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Why higher rates won’t hurt Asia markets

Asia's markets aren't likely to repeat the taper tantrum selloffs as the Federal Reserve edges closer to eventual policy tightening, analysts said.

"This insistence that somehow we follow American interest rates [in Asia] is just not true," Andrew Freris, CEO of Ecognosis Advisory, told CNBC. "We have decoupled a long, long time ago," he said.

"Simple example: the best performing market in Asia right now year-to-date in U.S. dollar terms is India. The third best performing is Indonesia. Both of them have seen increases in their local interest rates in the last six months," he said.

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As the Fed continues to taper its asset purchases, announcing Wednesday plans to reduce its bond-buying program by another $10 billion to $35 billion a month, some analysts are concerned that the approach of the first interest rate hike could cause a repeat of the convulsions suffered by emerging markets last year and early this year.

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Many analysts believe the Fed's easy money policy caused a rush of funds into Asia, and they expect tightening will reverse those flows, but Freris doesn't accept that view.

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"It isn't true that [when] the Fed begins to suck money, you hear a huge whoosh and money that went in will go out," he said. "There has never been a wall of money coming into Asia" from the Fed's quantitative easing, he said, adding that fund inflows to the region were due to portfolio adjustments by existing funds as markets turned risk positive.

"Asia is not going to be on a reverse tsunami," he said.

Others have also raised doubts about whether the Fed's quantitative easing actually sent funds flowing into Asia's markets.

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"All those wheelbarrows of cash that the Fed 'dumped into the economy' never went into the economy at all. They went straight into the Fed's basement in the form of excess reserves" as banks parked the proceeds of selling their bonds to the Fed back at the Fed, David Carbon, chief economist at DBS Group, said in a note last week. "It can't go rushing over to Asia the next day."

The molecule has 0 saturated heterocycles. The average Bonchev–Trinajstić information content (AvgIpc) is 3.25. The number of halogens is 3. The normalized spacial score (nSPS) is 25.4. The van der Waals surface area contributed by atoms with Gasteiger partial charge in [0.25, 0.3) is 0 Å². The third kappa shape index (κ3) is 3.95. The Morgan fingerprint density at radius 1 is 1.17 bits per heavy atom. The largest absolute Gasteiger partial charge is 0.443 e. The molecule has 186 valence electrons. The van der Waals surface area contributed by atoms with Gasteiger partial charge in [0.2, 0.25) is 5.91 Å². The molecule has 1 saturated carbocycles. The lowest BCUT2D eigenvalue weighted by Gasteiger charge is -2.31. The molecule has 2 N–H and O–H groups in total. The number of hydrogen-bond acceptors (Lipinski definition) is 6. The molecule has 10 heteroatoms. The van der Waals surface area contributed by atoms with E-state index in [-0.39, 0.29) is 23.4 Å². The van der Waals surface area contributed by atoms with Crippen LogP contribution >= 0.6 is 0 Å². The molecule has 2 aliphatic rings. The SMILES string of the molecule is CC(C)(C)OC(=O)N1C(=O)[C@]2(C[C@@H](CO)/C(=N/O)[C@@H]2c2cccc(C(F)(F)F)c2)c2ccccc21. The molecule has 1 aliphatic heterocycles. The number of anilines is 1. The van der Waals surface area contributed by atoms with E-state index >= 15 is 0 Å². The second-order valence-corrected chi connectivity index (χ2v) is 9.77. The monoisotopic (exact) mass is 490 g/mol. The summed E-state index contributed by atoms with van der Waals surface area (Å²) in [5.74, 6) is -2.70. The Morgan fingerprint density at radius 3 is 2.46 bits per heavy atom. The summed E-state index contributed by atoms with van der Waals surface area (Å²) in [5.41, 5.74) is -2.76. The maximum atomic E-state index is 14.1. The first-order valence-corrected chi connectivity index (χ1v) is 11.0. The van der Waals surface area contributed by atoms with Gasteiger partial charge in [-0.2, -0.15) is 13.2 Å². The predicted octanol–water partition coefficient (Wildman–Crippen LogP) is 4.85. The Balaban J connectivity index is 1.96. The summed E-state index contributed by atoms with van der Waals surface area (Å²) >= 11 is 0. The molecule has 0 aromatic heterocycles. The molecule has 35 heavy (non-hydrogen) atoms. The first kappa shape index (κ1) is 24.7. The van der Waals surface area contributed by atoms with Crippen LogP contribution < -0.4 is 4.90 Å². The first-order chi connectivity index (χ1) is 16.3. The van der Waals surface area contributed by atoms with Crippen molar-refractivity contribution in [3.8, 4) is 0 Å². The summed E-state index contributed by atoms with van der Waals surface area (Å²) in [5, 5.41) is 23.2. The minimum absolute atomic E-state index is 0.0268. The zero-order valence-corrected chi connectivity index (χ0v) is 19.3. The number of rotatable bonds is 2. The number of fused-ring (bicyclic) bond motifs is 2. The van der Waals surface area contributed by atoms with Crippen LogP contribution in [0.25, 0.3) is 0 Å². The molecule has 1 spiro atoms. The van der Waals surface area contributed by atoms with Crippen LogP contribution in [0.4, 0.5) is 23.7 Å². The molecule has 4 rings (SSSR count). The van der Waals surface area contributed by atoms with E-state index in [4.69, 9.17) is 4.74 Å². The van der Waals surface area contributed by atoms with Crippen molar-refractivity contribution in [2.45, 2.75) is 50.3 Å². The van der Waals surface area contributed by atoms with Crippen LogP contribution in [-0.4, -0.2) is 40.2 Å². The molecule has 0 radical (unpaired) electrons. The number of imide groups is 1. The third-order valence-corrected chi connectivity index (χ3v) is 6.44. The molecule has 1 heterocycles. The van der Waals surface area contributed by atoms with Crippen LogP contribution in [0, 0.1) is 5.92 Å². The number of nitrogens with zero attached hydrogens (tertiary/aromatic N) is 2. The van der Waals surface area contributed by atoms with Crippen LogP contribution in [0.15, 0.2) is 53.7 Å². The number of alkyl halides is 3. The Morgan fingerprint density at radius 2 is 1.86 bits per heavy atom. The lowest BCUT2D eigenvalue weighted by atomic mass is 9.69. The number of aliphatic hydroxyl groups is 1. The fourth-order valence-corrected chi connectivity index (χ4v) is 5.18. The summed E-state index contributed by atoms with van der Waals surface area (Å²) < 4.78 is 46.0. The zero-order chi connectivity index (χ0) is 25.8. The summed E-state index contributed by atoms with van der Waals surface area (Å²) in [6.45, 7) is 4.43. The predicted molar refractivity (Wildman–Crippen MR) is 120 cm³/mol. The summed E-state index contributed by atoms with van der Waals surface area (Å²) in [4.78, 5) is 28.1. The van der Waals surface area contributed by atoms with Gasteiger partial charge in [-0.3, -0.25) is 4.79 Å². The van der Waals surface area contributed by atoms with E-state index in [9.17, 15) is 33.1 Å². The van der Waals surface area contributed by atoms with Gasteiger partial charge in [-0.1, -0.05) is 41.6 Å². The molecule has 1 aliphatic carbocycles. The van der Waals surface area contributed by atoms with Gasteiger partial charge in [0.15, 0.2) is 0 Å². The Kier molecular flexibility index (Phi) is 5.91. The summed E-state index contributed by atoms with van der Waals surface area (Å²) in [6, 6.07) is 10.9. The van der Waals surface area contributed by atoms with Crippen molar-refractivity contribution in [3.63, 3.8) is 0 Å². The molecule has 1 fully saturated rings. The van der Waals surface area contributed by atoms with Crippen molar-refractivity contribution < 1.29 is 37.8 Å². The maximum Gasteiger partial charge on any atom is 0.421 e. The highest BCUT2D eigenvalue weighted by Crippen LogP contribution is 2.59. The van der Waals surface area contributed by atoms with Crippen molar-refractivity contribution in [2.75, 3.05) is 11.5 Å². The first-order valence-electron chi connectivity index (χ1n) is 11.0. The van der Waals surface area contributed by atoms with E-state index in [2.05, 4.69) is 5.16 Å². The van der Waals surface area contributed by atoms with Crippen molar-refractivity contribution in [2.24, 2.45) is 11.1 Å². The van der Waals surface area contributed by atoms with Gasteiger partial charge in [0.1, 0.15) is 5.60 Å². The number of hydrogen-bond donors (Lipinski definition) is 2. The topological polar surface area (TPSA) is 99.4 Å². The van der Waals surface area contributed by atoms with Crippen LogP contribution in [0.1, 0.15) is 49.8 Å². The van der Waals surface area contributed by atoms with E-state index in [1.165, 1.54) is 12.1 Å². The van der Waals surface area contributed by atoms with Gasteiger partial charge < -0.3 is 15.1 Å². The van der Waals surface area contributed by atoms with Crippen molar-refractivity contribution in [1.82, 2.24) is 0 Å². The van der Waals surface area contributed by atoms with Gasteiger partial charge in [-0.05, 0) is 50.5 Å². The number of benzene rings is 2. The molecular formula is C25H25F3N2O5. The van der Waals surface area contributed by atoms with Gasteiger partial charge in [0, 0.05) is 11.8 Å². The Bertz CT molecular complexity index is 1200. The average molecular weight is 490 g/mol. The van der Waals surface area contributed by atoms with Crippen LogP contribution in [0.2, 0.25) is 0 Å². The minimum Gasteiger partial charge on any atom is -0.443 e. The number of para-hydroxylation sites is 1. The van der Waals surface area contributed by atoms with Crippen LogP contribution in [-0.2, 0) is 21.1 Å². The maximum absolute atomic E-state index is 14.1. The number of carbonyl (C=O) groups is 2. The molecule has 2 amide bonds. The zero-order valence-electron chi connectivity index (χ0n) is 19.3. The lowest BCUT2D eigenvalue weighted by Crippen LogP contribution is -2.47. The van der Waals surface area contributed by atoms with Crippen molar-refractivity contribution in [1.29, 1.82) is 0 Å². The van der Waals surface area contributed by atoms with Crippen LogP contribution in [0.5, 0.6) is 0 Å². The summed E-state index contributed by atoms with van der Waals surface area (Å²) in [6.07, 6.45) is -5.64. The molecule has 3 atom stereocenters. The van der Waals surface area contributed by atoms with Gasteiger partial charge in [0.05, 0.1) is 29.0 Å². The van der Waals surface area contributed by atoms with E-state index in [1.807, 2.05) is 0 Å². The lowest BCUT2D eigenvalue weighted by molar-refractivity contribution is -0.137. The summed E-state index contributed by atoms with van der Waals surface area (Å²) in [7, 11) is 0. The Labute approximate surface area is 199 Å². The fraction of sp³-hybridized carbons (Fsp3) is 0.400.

Carbon believes low global interest rates were irrelevant to Asia market gains, with fund flows actually part of a structural shift in "economic gravity" away from the West and toward the East.


"In the midst of the biggest crisis in 100 years, Asia added an entire Germany to the world's economic map," he said. "Asia now adds a Germany every 3.5 years," he added. "It's brute force growth."

He expects "capital will flow to Asia like never before."

DBS doesn't expect a near-term correction for Asian equities, noting they look "extremely cheap," with the MSCI China's forward price-to-earnings ratios around half the S&P 500.

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To be sure, Freris doesn't think Asian markets will escape scot-free when the Fed's first hike becomes imminent.

"The moment (Fed chief Janet) Yellen somehow says I'm pressing the red button, we're going to have a knee jerk reaction," he said. "Everybody, including Asia, is going to be hit."

Once the knee-jerk reaction is over, however, "we are back again to where we were before."

—By CNBC.Com's Leslie Shaffer; Follow her on Twitter @LeslieShaffer1